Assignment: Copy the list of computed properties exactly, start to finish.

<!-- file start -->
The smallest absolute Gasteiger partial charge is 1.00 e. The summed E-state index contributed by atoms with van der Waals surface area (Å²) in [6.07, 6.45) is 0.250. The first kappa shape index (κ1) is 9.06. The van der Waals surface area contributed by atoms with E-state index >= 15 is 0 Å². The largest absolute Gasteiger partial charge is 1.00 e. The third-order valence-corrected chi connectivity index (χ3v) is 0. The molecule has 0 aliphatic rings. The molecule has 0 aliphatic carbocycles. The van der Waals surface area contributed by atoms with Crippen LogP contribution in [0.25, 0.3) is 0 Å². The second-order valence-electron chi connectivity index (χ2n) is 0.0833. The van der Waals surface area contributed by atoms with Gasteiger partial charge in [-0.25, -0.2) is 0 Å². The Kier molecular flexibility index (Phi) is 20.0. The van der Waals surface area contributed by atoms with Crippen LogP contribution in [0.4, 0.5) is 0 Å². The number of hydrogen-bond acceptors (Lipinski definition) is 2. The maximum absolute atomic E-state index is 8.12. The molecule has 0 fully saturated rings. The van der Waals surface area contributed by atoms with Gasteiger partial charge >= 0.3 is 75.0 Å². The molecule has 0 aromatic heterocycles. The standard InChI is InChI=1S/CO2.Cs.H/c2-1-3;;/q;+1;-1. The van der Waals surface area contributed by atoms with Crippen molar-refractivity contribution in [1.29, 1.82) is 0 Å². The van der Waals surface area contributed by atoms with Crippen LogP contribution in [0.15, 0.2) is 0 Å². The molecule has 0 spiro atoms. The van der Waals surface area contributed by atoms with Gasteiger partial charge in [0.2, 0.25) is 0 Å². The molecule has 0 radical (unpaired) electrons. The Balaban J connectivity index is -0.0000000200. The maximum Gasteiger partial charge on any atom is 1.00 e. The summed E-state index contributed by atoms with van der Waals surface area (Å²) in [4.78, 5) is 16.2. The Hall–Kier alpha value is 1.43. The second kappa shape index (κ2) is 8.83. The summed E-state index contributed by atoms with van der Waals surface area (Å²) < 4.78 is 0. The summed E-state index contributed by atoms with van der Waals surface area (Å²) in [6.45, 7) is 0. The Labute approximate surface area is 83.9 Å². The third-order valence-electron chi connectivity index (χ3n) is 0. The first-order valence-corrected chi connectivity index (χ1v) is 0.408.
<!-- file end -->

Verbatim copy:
The smallest absolute Gasteiger partial charge is 1.00 e. The summed E-state index contributed by atoms with van der Waals surface area (Å²) in [6.07, 6.45) is 0.250. The first kappa shape index (κ1) is 9.06. The van der Waals surface area contributed by atoms with E-state index >= 15 is 0 Å². The largest absolute Gasteiger partial charge is 1.00 e. The third-order valence-corrected chi connectivity index (χ3v) is 0. The molecule has 0 aliphatic rings. The molecule has 0 aliphatic carbocycles. The van der Waals surface area contributed by atoms with Crippen LogP contribution in [0.25, 0.3) is 0 Å². The second-order valence-electron chi connectivity index (χ2n) is 0.0833. The van der Waals surface area contributed by atoms with Gasteiger partial charge in [-0.25, -0.2) is 0 Å². The Kier molecular flexibility index (Phi) is 20.0. The van der Waals surface area contributed by atoms with Crippen LogP contribution in [0.4, 0.5) is 0 Å². The number of hydrogen-bond acceptors (Lipinski definition) is 2. The maximum absolute atomic E-state index is 8.12. The molecule has 0 fully saturated rings. The van der Waals surface area contributed by atoms with Gasteiger partial charge >= 0.3 is 75.0 Å². The molecule has 0 aromatic heterocycles. The standard InChI is InChI=1S/CO2.Cs.H/c2-1-3;;/q;+1;-1. The van der Waals surface area contributed by atoms with Crippen molar-refractivity contribution in [1.29, 1.82) is 0 Å². The van der Waals surface area contributed by atoms with Crippen LogP contribution in [0.15, 0.2) is 0 Å². The molecule has 0 spiro atoms. The van der Waals surface area contributed by atoms with Gasteiger partial charge in [0.2, 0.25) is 0 Å². The molecule has 0 radical (unpaired) electrons. The Balaban J connectivity index is -0.0000000200. The maximum Gasteiger partial charge on any atom is 1.00 e. The summed E-state index contributed by atoms with van der Waals surface area (Å²) in [4.78, 5) is 16.2. The Hall–Kier alpha value is 1.43. The second kappa shape index (κ2) is 8.83. The summed E-state index contributed by atoms with van der Waals surface area (Å²) < 4.78 is 0. The summed E-state index contributed by atoms with van der Waals surface area (Å²) in [6.45, 7) is 0. The Labute approximate surface area is 83.9 Å². The third-order valence-electron chi connectivity index (χ3n) is 0. The first-order valence-corrected chi connectivity index (χ1v) is 0.408.